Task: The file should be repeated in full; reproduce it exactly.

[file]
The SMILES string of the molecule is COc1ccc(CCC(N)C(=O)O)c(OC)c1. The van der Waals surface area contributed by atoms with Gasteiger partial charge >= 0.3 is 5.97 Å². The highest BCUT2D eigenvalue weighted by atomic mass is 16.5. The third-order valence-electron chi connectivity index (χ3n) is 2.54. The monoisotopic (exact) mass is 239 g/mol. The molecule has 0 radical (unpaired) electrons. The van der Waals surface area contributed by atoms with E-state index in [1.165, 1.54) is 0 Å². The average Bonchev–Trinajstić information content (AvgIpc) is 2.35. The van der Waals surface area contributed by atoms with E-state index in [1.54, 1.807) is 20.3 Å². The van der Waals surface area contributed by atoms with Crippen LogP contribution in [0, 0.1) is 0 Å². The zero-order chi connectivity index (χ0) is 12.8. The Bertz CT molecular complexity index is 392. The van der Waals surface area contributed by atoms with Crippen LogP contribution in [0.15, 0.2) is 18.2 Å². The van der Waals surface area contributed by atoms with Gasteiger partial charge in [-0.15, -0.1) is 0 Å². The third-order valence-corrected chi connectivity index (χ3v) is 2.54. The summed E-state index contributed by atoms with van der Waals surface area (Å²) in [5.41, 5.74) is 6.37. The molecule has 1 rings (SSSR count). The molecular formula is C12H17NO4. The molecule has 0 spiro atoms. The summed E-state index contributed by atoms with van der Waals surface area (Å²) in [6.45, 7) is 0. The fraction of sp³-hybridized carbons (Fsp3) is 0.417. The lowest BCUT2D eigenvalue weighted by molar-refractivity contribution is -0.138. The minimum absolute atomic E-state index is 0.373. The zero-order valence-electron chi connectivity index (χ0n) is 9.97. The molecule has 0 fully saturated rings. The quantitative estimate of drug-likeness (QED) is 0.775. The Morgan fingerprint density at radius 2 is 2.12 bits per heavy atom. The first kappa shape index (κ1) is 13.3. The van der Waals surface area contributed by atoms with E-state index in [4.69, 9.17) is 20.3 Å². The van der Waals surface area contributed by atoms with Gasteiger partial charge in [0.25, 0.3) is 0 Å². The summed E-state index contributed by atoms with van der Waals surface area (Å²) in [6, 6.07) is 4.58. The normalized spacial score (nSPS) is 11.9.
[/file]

The SMILES string of the molecule is COc1ccc(CCC(N)C(=O)O)c(OC)c1. The van der Waals surface area contributed by atoms with Gasteiger partial charge >= 0.3 is 5.97 Å². The highest BCUT2D eigenvalue weighted by atomic mass is 16.5. The third-order valence-electron chi connectivity index (χ3n) is 2.54. The monoisotopic (exact) mass is 239 g/mol. The molecule has 0 radical (unpaired) electrons. The van der Waals surface area contributed by atoms with E-state index in [1.165, 1.54) is 0 Å². The average Bonchev–Trinajstić information content (AvgIpc) is 2.35. The van der Waals surface area contributed by atoms with E-state index in [1.54, 1.807) is 20.3 Å². The van der Waals surface area contributed by atoms with Crippen LogP contribution in [0, 0.1) is 0 Å². The zero-order chi connectivity index (χ0) is 12.8. The Bertz CT molecular complexity index is 392. The van der Waals surface area contributed by atoms with Crippen LogP contribution in [0.15, 0.2) is 18.2 Å². The van der Waals surface area contributed by atoms with Gasteiger partial charge in [-0.15, -0.1) is 0 Å². The third-order valence-corrected chi connectivity index (χ3v) is 2.54. The summed E-state index contributed by atoms with van der Waals surface area (Å²) in [5.41, 5.74) is 6.37. The molecule has 1 rings (SSSR count). The molecular formula is C12H17NO4. The molecule has 0 spiro atoms. The summed E-state index contributed by atoms with van der Waals surface area (Å²) in [6.45, 7) is 0. The fraction of sp³-hybridized carbons (Fsp3) is 0.417. The lowest BCUT2D eigenvalue weighted by molar-refractivity contribution is -0.138. The minimum absolute atomic E-state index is 0.373. The zero-order valence-electron chi connectivity index (χ0n) is 9.97. The molecule has 0 fully saturated rings. The quantitative estimate of drug-likeness (QED) is 0.775. The Morgan fingerprint density at radius 2 is 2.12 bits per heavy atom. The first kappa shape index (κ1) is 13.3. The van der Waals surface area contributed by atoms with E-state index in [4.69, 9.17) is 20.3 Å². The van der Waals surface area contributed by atoms with Gasteiger partial charge in [0.25, 0.3) is 0 Å². The summed E-state index contributed by atoms with van der Waals surface area (Å²) in [6, 6.07) is 4.58. The normalized spacial score (nSPS) is 11.9.